This PDF is the current document as it appeared on Public Inspection on 05/27/2015 at 08:45 am.
National Hurricane Preparedness Week, 2015A Proclamation
Hurricanes cause devastating and sometimes deadly damage, with violent winds and heavy rains destroying buildings, inundating both coastal and inland areas, and displacing residents from their communities. Each year, we call attention to the risks hurricanes and tropical storms pose, as well as the steps we can take to protect ourselves, our loved ones, and our communities. During National Hurricane Preparedness Week, we recommit to strengthening the capacity of local responders and creating resilient cities, towns, and neighborhoods that are prepared when disaster strikes.
My Administration continues to partner with State, local, and tribal governments, helping them prepare for and respond to hurricanes. We are supporting new technology to help families develop emergency plans, determine evacuation routes, and receive disaster alerts; once a storm has passed, these tools can also help connect residents to resources—from clean water and shelter to information about power outages and gas station closings. We continue to fund rebuilding efforts in areas devastated by hurricanes, ensuring new infrastructure can withstand future storms. And to bolster our recovery efforts for the long term, we have instituted a Unified Federal Review process to help those in need of recovery assistance better navigate the permits and environmental reviews necessary to ensure a rapid and resilient recovery.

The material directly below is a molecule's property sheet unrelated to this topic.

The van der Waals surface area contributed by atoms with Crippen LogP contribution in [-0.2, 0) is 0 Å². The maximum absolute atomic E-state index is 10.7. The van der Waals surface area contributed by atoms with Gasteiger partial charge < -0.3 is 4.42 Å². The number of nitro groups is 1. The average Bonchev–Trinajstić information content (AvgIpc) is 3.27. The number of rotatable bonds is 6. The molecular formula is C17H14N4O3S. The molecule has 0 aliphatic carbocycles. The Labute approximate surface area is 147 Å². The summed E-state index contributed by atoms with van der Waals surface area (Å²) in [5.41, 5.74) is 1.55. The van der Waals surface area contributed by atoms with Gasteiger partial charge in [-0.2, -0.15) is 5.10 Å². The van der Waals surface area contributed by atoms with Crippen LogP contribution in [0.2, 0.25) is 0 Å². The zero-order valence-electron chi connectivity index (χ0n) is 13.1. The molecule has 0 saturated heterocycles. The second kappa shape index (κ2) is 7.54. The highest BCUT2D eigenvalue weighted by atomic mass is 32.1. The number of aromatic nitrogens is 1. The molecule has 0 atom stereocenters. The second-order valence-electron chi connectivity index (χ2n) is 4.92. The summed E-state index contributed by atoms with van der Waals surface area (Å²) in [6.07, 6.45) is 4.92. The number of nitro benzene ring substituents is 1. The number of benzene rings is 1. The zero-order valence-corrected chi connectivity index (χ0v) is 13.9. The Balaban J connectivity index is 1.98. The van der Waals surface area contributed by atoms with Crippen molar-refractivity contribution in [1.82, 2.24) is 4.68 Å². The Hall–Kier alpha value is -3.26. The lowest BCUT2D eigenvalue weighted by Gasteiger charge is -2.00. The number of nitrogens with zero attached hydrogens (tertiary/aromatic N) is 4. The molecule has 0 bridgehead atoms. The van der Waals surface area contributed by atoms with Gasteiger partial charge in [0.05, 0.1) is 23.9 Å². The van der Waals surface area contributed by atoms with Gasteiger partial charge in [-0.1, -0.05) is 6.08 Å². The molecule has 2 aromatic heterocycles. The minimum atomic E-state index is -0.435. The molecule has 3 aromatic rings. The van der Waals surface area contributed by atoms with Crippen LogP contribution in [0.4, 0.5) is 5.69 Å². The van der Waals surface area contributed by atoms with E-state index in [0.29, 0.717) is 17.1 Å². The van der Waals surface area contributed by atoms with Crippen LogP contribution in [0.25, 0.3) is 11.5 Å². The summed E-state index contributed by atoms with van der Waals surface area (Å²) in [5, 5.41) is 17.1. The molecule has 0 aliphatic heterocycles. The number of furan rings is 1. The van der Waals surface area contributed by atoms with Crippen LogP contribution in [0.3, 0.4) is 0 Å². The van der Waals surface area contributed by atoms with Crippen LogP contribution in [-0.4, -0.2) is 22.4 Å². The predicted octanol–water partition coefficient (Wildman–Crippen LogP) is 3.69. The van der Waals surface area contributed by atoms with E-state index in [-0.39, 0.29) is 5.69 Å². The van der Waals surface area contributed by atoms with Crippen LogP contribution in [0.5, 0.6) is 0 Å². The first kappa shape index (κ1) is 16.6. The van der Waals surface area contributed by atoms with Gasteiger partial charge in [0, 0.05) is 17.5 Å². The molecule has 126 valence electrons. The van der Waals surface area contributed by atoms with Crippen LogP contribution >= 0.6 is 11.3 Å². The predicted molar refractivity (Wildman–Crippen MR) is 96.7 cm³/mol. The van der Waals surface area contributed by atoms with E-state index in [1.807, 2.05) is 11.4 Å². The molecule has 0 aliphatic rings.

Hurricane-associated storm intensity and rainfall rates are projected to increase during this century, in part due to increasing sea surface temperatures. These changes, combined with rising sea levels, could lead to additional damage and higher costs in both coastal and inland communities. That is why, as part of my Climate Action Plan, my Administration is taking steps to prepare for and combat these effects. We are supporting communities with Federal resources, and earlier this year, I signed an Executive Order that establishes a flood standard for new and rebuilt federally funded structures in and around floodplains.
Preparing for and responding to hurricanes is a team effort—everyone has a role to play in keeping our communities safe. Now is the time for each of us to take simple steps to prepare our families for severe weather. Find out today if you live in a storm surge evacuation zone, a low-lying floodplain, or any other location from which you might need to evacuate. I encourage all Americans living in hurricane-threatened areas to build an emergency supply kit, learn evacuation routes, make a family communication strategy, and practice this plan. During a storm, always be sure to follow the instructions of State, local, and tribal officials. To learn more about ways to prepare for hurricanes and other natural disasters, visit www.Ready.gov and www.Hurricanes.gov/Prepare.
As we enter hurricane season, remember that disaster preparedness is a shared responsibility. Together, let us rededicate ourselves to ensuring the safety of our loved ones and neighbors by building communities ready to weather storms and all natural disasters.
NOW, THEREFORE, I, BARACK OBAMA, President of the United States of America, by virtue of the authority vested in me by the Constitution Start Printed Page 30328and the laws of the United States, do hereby proclaim May 24 through May 30, 2015, as National Hurricane Preparedness Week. I call upon government agencies, private organizations, schools, media, and residents in the coastal areas of our Nation to share information about hurricane preparedness and response to help save lives and protect communities.
IN WITNESS WHEREOF, I have hereunto set my hand this twenty-second day of May, in the year of our Lord two thousand fifteen, and of the Independence of the United States of America the two hundred and thirty-ninth.
[FR Doc. 2015-13051
Billing code 3295-F5